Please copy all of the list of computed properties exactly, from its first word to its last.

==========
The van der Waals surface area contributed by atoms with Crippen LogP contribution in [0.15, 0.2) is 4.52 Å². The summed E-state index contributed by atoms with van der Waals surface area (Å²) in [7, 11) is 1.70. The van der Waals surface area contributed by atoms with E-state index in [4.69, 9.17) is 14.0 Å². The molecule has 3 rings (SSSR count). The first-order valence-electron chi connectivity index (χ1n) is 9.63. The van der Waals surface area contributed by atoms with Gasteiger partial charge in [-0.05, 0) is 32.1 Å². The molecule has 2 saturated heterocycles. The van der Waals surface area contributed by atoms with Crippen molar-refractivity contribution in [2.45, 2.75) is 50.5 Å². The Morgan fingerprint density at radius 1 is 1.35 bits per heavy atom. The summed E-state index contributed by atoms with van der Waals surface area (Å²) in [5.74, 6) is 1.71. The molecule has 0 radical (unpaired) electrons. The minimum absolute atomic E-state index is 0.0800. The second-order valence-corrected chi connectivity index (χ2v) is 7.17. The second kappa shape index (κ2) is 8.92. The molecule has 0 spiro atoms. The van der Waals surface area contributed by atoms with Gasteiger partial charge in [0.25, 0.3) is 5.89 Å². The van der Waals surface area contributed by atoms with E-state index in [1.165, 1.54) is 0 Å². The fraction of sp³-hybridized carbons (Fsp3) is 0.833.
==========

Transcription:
The van der Waals surface area contributed by atoms with Crippen LogP contribution in [0.15, 0.2) is 4.52 Å². The summed E-state index contributed by atoms with van der Waals surface area (Å²) in [7, 11) is 1.70. The van der Waals surface area contributed by atoms with E-state index in [4.69, 9.17) is 14.0 Å². The molecule has 3 rings (SSSR count). The first-order valence-electron chi connectivity index (χ1n) is 9.63. The van der Waals surface area contributed by atoms with Gasteiger partial charge in [-0.05, 0) is 32.1 Å². The molecule has 2 saturated heterocycles. The van der Waals surface area contributed by atoms with Crippen molar-refractivity contribution in [2.45, 2.75) is 50.5 Å². The Morgan fingerprint density at radius 1 is 1.35 bits per heavy atom. The summed E-state index contributed by atoms with van der Waals surface area (Å²) in [5.74, 6) is 1.71. The molecule has 0 radical (unpaired) electrons. The minimum absolute atomic E-state index is 0.0800. The second-order valence-corrected chi connectivity index (χ2v) is 7.17. The second kappa shape index (κ2) is 8.92. The molecule has 0 spiro atoms. The van der Waals surface area contributed by atoms with Gasteiger partial charge in [0.25, 0.3) is 5.89 Å². The van der Waals surface area contributed by atoms with E-state index in [1.165, 1.54) is 0 Å². The fraction of sp³-hybridized carbons (Fsp3) is 0.833.